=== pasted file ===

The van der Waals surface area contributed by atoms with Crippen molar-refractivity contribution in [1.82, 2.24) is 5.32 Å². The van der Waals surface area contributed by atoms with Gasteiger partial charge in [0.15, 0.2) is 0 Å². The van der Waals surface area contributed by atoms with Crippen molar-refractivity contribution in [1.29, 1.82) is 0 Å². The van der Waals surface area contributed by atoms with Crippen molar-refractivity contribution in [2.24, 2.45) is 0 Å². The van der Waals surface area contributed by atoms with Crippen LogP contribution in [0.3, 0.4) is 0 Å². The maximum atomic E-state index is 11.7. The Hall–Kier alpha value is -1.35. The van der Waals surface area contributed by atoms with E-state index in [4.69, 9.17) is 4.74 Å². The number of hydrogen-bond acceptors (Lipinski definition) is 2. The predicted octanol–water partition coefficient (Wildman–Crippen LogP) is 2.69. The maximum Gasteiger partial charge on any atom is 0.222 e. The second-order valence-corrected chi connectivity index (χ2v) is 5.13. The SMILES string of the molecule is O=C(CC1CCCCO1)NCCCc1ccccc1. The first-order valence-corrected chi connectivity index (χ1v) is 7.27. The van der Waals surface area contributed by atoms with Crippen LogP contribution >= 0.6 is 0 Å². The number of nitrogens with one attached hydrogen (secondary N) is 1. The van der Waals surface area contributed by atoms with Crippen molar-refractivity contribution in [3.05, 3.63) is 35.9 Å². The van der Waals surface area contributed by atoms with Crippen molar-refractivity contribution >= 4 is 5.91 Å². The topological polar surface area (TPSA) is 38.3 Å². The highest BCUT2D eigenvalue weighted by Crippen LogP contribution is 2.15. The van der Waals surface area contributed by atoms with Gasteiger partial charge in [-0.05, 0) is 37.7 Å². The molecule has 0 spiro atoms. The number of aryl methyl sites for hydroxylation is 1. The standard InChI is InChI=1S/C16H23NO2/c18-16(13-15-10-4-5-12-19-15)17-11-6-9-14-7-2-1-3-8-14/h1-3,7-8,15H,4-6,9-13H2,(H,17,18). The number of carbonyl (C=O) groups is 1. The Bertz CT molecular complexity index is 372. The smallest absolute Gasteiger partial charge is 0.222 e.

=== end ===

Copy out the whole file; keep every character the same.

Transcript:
The van der Waals surface area contributed by atoms with Crippen molar-refractivity contribution in [1.82, 2.24) is 5.32 Å². The van der Waals surface area contributed by atoms with Gasteiger partial charge in [0.15, 0.2) is 0 Å². The van der Waals surface area contributed by atoms with Crippen molar-refractivity contribution in [1.29, 1.82) is 0 Å². The van der Waals surface area contributed by atoms with Crippen molar-refractivity contribution in [2.24, 2.45) is 0 Å². The van der Waals surface area contributed by atoms with Crippen LogP contribution in [0.3, 0.4) is 0 Å². The maximum atomic E-state index is 11.7. The Hall–Kier alpha value is -1.35. The van der Waals surface area contributed by atoms with E-state index in [4.69, 9.17) is 4.74 Å². The number of hydrogen-bond acceptors (Lipinski definition) is 2. The predicted octanol–water partition coefficient (Wildman–Crippen LogP) is 2.69. The maximum Gasteiger partial charge on any atom is 0.222 e. The second-order valence-corrected chi connectivity index (χ2v) is 5.13. The SMILES string of the molecule is O=C(CC1CCCCO1)NCCCc1ccccc1. The first-order valence-corrected chi connectivity index (χ1v) is 7.27. The van der Waals surface area contributed by atoms with Crippen LogP contribution >= 0.6 is 0 Å². The number of nitrogens with one attached hydrogen (secondary N) is 1. The van der Waals surface area contributed by atoms with Crippen molar-refractivity contribution in [3.05, 3.63) is 35.9 Å². The van der Waals surface area contributed by atoms with Crippen molar-refractivity contribution >= 4 is 5.91 Å². The topological polar surface area (TPSA) is 38.3 Å². The highest BCUT2D eigenvalue weighted by Crippen LogP contribution is 2.15. The van der Waals surface area contributed by atoms with Gasteiger partial charge in [-0.05, 0) is 37.7 Å². The molecule has 0 spiro atoms. The number of aryl methyl sites for hydroxylation is 1. The standard InChI is InChI=1S/C16H23NO2/c18-16(13-15-10-4-5-12-19-15)17-11-6-9-14-7-2-1-3-8-14/h1-3,7-8,15H,4-6,9-13H2,(H,17,18). The number of carbonyl (C=O) groups is 1. The Bertz CT molecular complexity index is 372. The smallest absolute Gasteiger partial charge is 0.222 e.